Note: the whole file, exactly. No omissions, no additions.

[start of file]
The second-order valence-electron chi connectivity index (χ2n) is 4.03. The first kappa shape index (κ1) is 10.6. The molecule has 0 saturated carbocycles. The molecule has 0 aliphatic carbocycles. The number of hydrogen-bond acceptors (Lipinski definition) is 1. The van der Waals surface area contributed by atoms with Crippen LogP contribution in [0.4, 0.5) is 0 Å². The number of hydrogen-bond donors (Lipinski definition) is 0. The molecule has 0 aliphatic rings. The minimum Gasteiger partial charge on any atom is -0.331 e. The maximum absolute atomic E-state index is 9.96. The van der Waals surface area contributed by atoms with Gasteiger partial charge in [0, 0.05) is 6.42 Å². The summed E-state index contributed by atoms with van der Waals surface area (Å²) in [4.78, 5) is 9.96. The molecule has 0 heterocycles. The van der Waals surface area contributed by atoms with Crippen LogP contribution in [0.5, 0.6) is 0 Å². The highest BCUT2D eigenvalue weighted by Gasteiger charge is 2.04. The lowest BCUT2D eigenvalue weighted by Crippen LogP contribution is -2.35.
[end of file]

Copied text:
The second-order valence-electron chi connectivity index (χ2n) is 4.03. The first kappa shape index (κ1) is 10.6. The molecule has 0 saturated carbocycles. The molecule has 0 aliphatic carbocycles. The number of hydrogen-bond acceptors (Lipinski definition) is 1. The van der Waals surface area contributed by atoms with Crippen LogP contribution in [0.4, 0.5) is 0 Å². The number of hydrogen-bond donors (Lipinski definition) is 0. The molecule has 0 aliphatic rings. The minimum Gasteiger partial charge on any atom is -0.331 e. The maximum absolute atomic E-state index is 9.96. The van der Waals surface area contributed by atoms with Gasteiger partial charge in [0, 0.05) is 6.42 Å². The summed E-state index contributed by atoms with van der Waals surface area (Å²) in [4.78, 5) is 9.96. The molecule has 0 heterocycles. The van der Waals surface area contributed by atoms with Crippen LogP contribution in [0.5, 0.6) is 0 Å². The highest BCUT2D eigenvalue weighted by Gasteiger charge is 2.04. The lowest BCUT2D eigenvalue weighted by Crippen LogP contribution is -2.35.